I am really, really glad I never pigeon-holed this blog and made it all about writing or reading or cooking or whatever because today I have a specific target audience I want to address and I am hoping those of you in the working world can jump in on this conversation with your own thoughts and opinions as well.
I recently had the lovely opportunity (and I am saying this with all seriousness) of sorting through hundreds of college student resumes provided in application for a summer intern position I will be mentoring/managing. I’ve also been reviewing resumes for some open positions in my department – I will not be managing these positions but our department is collaborative and many of us are consulted when important positions need to be filled. In reviewing this multitude of resumes, I thought I would share some advice. Please note while I am honored and excited to manage our summer intern, especially since we all at one point needed someone to take a chance on us and this feels very pay-it-forward, I am NOT in human resources, have absolutely no HR experience, and this advice is solely from one working professional to a hopeful working professional, sort of in the vein of your friend who’s not a doctor giving medical advice.
My top resume tips for internship and first job seekers
- Assuming you are in college, put your education at the top of your resume. No work experience is going to be weighted more than your chosen major and relevent coursework. Including your G.P.A. is great – don’t worry if you don’t think it’s where it “should” be. We don’t get overly hung up on them.
- Unless you are applying specifically for a graphic design job, do away with the fancy resume formatting and make your resume as straight forward as possible – I received so many resumes with dizzying amounts of design and I really had to suppress the urge to automatically put them in the “no” pile for irritating me.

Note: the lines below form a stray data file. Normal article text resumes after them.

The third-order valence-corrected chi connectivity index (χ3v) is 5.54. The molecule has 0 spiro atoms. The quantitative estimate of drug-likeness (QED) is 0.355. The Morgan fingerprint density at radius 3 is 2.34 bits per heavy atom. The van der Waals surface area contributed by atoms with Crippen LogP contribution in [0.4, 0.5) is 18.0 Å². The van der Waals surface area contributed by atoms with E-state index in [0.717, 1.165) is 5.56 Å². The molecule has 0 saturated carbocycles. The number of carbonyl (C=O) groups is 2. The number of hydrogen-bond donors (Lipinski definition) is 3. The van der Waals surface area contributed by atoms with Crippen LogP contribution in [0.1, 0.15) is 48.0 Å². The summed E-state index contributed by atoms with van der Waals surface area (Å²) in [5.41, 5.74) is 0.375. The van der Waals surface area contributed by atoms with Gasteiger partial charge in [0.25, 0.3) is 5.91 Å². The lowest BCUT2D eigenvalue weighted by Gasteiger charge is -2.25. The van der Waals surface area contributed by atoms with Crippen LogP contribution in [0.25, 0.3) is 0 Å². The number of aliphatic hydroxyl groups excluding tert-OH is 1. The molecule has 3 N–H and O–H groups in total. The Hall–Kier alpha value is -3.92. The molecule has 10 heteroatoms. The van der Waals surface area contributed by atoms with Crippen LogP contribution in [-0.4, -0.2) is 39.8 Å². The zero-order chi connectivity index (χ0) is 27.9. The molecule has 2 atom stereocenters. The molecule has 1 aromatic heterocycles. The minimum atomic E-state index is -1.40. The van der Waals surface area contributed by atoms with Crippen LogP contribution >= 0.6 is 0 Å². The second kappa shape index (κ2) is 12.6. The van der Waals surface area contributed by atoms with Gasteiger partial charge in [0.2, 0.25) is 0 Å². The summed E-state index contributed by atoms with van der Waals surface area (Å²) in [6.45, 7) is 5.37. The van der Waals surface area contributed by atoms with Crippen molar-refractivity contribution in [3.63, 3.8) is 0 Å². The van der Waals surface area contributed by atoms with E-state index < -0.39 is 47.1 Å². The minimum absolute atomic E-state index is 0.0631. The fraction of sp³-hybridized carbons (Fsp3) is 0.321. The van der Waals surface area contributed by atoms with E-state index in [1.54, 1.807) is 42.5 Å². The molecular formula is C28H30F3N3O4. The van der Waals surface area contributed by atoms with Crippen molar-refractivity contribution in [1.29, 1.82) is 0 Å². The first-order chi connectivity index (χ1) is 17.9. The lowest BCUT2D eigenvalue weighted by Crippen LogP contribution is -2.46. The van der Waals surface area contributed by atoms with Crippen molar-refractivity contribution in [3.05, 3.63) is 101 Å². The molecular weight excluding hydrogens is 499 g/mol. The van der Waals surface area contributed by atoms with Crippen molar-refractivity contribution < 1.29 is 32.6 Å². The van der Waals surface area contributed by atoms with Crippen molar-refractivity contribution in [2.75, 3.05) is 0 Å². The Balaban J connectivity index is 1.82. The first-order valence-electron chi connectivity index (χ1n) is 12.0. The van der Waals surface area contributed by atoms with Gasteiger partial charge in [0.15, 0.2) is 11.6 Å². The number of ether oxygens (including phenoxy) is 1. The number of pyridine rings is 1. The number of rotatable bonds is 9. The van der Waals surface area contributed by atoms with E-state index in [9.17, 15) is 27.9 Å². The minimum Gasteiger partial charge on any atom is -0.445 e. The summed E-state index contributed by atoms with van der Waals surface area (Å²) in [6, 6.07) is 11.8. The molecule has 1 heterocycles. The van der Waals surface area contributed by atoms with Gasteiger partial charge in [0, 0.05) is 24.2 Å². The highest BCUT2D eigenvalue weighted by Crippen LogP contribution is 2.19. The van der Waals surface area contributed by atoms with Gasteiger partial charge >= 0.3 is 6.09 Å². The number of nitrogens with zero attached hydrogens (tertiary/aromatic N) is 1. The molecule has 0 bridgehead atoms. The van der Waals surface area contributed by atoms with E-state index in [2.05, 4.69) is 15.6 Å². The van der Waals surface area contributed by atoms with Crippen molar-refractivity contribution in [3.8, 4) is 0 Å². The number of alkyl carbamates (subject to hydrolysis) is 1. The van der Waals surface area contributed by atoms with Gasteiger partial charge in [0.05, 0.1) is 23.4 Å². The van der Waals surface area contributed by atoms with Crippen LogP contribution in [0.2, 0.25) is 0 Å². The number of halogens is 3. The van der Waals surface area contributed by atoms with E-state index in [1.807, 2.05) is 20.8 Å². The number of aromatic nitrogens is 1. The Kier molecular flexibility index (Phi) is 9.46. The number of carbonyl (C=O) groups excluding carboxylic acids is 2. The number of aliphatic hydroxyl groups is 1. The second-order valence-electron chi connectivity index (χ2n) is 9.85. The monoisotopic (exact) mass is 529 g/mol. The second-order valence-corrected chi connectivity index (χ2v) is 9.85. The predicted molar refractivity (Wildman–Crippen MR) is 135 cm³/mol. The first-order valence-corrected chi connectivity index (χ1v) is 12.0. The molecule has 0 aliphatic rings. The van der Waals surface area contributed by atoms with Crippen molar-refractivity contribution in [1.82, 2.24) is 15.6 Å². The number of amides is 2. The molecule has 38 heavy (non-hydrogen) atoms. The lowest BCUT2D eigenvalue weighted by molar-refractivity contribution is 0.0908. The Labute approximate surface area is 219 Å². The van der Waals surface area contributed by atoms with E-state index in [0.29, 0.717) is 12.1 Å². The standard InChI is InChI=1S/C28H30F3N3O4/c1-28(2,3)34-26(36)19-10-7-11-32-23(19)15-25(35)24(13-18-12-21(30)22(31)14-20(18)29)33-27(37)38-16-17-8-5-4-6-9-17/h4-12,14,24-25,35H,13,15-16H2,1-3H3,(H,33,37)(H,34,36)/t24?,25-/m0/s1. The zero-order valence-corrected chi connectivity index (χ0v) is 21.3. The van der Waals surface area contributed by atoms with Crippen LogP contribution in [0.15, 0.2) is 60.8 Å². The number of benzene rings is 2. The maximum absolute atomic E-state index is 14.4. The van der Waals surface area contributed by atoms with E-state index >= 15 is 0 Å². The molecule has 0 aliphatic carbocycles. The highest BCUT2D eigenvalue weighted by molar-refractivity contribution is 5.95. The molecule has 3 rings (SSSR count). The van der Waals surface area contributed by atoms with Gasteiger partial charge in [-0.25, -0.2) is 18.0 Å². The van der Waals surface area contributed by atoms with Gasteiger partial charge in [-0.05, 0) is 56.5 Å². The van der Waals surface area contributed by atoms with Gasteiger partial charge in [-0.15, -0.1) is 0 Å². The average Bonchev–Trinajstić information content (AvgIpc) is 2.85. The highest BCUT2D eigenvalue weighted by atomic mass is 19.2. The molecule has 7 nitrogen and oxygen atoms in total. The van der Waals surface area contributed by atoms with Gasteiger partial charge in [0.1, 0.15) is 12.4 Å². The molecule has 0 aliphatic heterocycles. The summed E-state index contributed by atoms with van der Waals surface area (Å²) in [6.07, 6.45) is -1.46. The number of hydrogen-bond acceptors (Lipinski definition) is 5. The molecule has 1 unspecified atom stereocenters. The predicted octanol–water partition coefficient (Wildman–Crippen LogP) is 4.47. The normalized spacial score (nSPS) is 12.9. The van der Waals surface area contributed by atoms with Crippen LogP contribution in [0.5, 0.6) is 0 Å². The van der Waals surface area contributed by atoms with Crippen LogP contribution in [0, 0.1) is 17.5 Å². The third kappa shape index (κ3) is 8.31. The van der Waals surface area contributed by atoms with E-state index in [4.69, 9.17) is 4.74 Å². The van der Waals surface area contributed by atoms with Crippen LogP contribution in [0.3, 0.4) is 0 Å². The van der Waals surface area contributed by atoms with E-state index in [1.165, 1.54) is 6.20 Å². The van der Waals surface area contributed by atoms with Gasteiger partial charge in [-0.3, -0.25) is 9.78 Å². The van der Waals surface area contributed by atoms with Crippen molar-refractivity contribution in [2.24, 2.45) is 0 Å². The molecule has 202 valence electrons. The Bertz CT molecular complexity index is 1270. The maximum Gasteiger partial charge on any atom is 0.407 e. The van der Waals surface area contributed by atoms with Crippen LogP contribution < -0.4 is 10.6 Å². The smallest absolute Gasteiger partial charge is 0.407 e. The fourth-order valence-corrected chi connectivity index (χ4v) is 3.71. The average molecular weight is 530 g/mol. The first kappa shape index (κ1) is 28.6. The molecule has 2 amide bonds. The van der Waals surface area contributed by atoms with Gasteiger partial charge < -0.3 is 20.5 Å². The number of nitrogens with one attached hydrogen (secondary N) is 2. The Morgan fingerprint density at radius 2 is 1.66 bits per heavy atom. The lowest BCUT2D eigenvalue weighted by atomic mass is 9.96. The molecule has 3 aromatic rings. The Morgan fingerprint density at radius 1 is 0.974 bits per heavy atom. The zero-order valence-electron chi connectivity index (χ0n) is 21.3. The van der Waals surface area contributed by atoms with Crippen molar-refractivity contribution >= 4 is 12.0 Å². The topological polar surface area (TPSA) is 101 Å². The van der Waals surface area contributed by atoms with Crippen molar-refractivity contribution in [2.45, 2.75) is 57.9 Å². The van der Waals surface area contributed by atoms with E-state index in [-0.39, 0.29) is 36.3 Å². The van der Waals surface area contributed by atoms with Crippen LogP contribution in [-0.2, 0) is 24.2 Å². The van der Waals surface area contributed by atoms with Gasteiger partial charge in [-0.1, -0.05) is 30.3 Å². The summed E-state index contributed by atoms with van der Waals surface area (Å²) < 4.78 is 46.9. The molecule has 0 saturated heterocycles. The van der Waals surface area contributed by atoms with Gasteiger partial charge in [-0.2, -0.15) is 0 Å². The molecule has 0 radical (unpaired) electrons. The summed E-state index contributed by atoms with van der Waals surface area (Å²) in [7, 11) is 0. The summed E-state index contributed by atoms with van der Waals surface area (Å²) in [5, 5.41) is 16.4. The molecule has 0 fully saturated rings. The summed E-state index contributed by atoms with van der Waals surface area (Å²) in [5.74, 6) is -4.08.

- If you have a liberal arts major like English or history or religious studies and you have absolutely no experience, volunteer or otherwise, in the field you are applying, including an objective at the top of your resume is a very good idea. Taking a moment to explain why you want an internship with my office demonstrate this is a thoughtful choice of yours and not something you are doing while totally freaking out that you are never going to get hired anywhere, ever. An objective really helps contextualize why you are seeking “real world” experience. For the rest of you…
- you probably don’t need to put objectives at the top of the page, especially if you are going to write sentences like “my objective is to get a job that benefits my charming personality” or “my objective is to get an internship that will lead to a well-paying job with good hours.” Well, of course. That’s my objective, too.
- There is absolutley no need to fancy-up your work experience. For instance, if you are a waitress at Claddaugh’s, you don’t need to say one of your tasks was “resolving client disatisfaction with product through consultation with management.” You can just say worked as a server – we get it. We all worked as servers in the past.
- Stick with one page. No, really. Stick with one page, at your age. No, REALLY. Stick with one page, no matter how badly you don’t want to. Stick with one page. Really.
- If you maintain a personal blog and include that on your resume, make really, really sure it has content you want your future employer to see. I think some people would recommend cleaning up your facebook page and twitter accounts too but personally I don’t have the kind of time to cyber-stalk you that doesn’t matter much to me.
If you land an interview, wear a suit, even if you think it doesn’t jive with who you are. You probably won’t have to wear a suit every day for the rest of your life but wearing one to an initial interview is tremendously important. DON’T wear open-toed shoes no matter how much money you’ve invested in your pedicure. Don’t wear an over-powering perfume or cologne, especially during allergy season. Do be yourself and not who you think the company “wants” you to be…as long as you are honest about yourself, your work and your background and approach the work with a little bit of humility you will be just fine.
Those are my initial thoughts for the newest group of rising college seniors looking for a full-time job in a semester or a year…anyone else have any advice they care to share? Or perhaps you disagree with me on one (or more) of the points?